The Glenville Historic District joined the National Register of Historic Places in 2007. It is a primary example of a New England mill village, starting with a saw mill built in 1717 and a grist mill in 1718 in the area then known as Sherwood’s Bridge. The name “Glenville” (for the area’s valley or glen) first appeared in print, in the name of the Glenville Manufacturing Company, in 1848. With water power provided by the Byram River, the mill complex grew over time and morphed to manufacture wool and lead products before becoming America’s first woven felt manufacturer in 1852, and under the ownership of the American Felt Company, the largest. In 1978, Greenwich Associates transformed the mill complex into office space and condominiums in a sensitive redevelopment that precipitated Glenville’s second wave of gentrification, as Glenville morphed from a remote factory town into an up-and-coming suburban community.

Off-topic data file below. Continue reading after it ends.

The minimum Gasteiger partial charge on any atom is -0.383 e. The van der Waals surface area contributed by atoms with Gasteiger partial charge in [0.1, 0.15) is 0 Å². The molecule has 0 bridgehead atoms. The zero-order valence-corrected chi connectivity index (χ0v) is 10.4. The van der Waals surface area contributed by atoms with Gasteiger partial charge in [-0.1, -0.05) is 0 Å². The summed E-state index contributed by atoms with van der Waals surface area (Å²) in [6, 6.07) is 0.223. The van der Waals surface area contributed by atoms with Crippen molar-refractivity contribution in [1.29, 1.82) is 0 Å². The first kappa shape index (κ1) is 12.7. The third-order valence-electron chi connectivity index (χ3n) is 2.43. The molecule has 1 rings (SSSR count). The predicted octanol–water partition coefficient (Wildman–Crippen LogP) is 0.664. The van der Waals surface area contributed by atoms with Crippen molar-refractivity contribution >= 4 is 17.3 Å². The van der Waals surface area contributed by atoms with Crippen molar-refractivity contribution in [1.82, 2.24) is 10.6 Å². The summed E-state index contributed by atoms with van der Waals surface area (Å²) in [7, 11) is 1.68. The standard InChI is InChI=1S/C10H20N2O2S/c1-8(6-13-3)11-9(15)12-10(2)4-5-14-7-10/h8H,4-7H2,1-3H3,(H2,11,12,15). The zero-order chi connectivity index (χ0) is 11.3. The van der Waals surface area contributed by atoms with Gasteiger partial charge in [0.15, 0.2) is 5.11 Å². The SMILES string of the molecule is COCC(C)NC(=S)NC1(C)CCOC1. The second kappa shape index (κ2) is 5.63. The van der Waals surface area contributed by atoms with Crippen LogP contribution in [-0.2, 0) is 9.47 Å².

The Glenville Historic District is architecturally significant because it contains two elaborate examples of mill construction—a transitional Stick-style/Queen Anne (the 1879 Depot Building, 334 Pemberwick Road) and a Romanesque Revival (the 1881 New Mill, 340 Pemberwick Road); an excellent example of a Georgian Revival school (the 1920 Glenville School, 449 Pemberwick Road) that is now the Western Greenwich Civic Center; and notable examples of domestic, commercial, and municipal architecture, including a Queen Anne mansion (the 1886 Superintendent’s Mansion, 6 Glenville Street) and the 1950 modified Georgian Revival Glenville Firehouse (266 Glenville Road).

Read the National Register Historic District Nomination >

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